Spanish love their Wine. We expats are glad to have something in common with them. We have met some amazing friends along the way so far here in Madrid and some of our friends wanted to get together and do something special. In the neighborhood of Pacifico is Bodega J Cuesta owned and operated by Sergio. Michele and her husband Sisco have been patrons of the local establishment and found that not only does he have great wines but he provides wine tastings as well. Assemble all thirsty expats!
We look forward to events like this and had it marked on our calendar for weeks. The big day came and we were ready. The rain could not stop us! Good fellowship and wine equals a great night! As we entered to bodega you can tell the place has character. The walls are lined with wine, there are wines behind the counter, wine in the isles. There is also some history in the place. Articles and clippings of boxers, Futbol stars, and Matadors of old around in frames and taped on the shelves. The bodega is Spanish, traditional, and steeped with tradition.
After everyone gathered Sergio took us downstairs to the basement where he had a big table and, you guessed it, more wine! This wine was old and had lots of dust on it. We asked how much and he said they were not for sale. That was his collection that he would not part with.
Sergio has been tasting wine since he was a child. He had a gift for tasting the flavors of wine for a long time. After a stint selling luxury yachts he was able to afford to purchase the bodega from his friend and boss and come to own the local gem. He has a lot of passion for his work and loves talking about wine. We enjoyed his eloquent discussions of the wines and appreciated Michele's translations.
The most interesting thing I learned was something that had puzzled me since arriving in Spain. The wine quality is as good if not better than in the United States but yet the cost was a fraction. You can get an excellent bottle of wine in Spain for 6 Euro and a decent bottle for 2 Euro. So why to you have to pay so much back home? I thought it was because the Spanish government gave subsidies but the wine is so cheap because there are no taxes. No it is not subsidies but taxes in the United States that make the wine so expensive. So wine is not as expensive to produce as I once thought. The cheap and wonderful wine is a perk of living in Spain. They have some of the highest life expectancy in the world and the cheapest wine prices. Hmm??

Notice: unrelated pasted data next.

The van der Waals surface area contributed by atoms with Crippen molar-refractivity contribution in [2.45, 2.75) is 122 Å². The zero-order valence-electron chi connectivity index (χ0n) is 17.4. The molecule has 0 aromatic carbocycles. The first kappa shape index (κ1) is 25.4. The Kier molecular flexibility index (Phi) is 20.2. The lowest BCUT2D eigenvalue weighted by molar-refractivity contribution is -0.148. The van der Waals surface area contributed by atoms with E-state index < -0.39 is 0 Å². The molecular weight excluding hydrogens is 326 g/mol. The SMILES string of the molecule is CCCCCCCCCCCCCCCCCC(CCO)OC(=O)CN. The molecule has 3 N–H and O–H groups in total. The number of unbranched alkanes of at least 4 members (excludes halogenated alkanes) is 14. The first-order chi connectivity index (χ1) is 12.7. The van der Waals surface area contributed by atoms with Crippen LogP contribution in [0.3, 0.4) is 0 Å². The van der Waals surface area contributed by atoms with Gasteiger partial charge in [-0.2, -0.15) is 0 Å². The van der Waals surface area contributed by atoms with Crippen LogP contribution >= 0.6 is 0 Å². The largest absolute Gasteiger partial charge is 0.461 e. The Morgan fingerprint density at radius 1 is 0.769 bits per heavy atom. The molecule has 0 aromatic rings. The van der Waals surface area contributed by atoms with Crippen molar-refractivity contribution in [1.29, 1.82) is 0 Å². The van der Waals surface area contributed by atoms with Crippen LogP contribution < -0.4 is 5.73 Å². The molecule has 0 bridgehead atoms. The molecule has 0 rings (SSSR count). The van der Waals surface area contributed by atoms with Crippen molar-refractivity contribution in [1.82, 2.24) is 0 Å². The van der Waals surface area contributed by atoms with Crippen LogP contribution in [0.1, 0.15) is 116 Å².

We brought our cheese board and Michele and Sisco brought more cheese, Ann brought anchovies pizza and tortilla, and we had olives. According to Sergio it was quite a spread. But we didn't come there for the food. No, we came to taste some wine and that is exactly what we did!
Sergio, our Somalia, had five bottles planned for us on our tasting. (See picture for local Spanish wines). He explained in great detail the history, character, tastes, and composition of each wine in Spanish. As we tasted and participated our cheeks got rosier and our opinions longer winded. By the end of the last wine he said he could get us another bottle out if we wanted. The place went silent and then Trey said "Abrir", To Open in Spanish, and Sergio went up for one more bottle of wine.
We said our goodbyes, Purchased our wines we liked, and let Sergio close up and go back to his family. Sergio runs a local bodega with a neighborhood feel. When asked what is the best thing about Sergio's job he enjoys he says, "it is pairing a wine for a customer and them coming back and telling him how good it was."
Thanks Sergio for connecting people with great wine!